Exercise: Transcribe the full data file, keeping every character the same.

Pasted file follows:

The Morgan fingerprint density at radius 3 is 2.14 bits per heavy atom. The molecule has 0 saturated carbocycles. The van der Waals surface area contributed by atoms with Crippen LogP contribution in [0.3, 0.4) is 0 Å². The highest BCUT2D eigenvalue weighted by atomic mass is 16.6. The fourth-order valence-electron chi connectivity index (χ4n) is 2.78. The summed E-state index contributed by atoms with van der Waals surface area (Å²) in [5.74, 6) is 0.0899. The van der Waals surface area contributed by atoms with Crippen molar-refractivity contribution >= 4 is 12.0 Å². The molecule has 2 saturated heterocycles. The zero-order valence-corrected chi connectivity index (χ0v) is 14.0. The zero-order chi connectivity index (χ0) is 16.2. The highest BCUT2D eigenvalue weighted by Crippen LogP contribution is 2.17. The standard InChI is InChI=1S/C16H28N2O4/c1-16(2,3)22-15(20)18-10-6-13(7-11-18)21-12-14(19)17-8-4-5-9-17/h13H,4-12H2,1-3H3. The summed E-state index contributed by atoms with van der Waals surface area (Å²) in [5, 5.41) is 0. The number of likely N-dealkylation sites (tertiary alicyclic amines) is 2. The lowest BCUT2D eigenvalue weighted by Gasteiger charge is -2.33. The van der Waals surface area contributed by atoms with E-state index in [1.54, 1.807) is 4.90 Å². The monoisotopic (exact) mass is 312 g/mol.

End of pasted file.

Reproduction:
The Morgan fingerprint density at radius 3 is 2.14 bits per heavy atom. The molecule has 0 saturated carbocycles. The van der Waals surface area contributed by atoms with Crippen LogP contribution in [0.3, 0.4) is 0 Å². The highest BCUT2D eigenvalue weighted by atomic mass is 16.6. The fourth-order valence-electron chi connectivity index (χ4n) is 2.78. The summed E-state index contributed by atoms with van der Waals surface area (Å²) in [5.74, 6) is 0.0899. The van der Waals surface area contributed by atoms with Crippen molar-refractivity contribution >= 4 is 12.0 Å². The molecule has 2 saturated heterocycles. The zero-order valence-corrected chi connectivity index (χ0v) is 14.0. The zero-order chi connectivity index (χ0) is 16.2. The highest BCUT2D eigenvalue weighted by Crippen LogP contribution is 2.17. The standard InChI is InChI=1S/C16H28N2O4/c1-16(2,3)22-15(20)18-10-6-13(7-11-18)21-12-14(19)17-8-4-5-9-17/h13H,4-12H2,1-3H3. The summed E-state index contributed by atoms with van der Waals surface area (Å²) in [5, 5.41) is 0. The number of likely N-dealkylation sites (tertiary alicyclic amines) is 2. The lowest BCUT2D eigenvalue weighted by Gasteiger charge is -2.33. The van der Waals surface area contributed by atoms with E-state index in [1.54, 1.807) is 4.90 Å². The monoisotopic (exact) mass is 312 g/mol.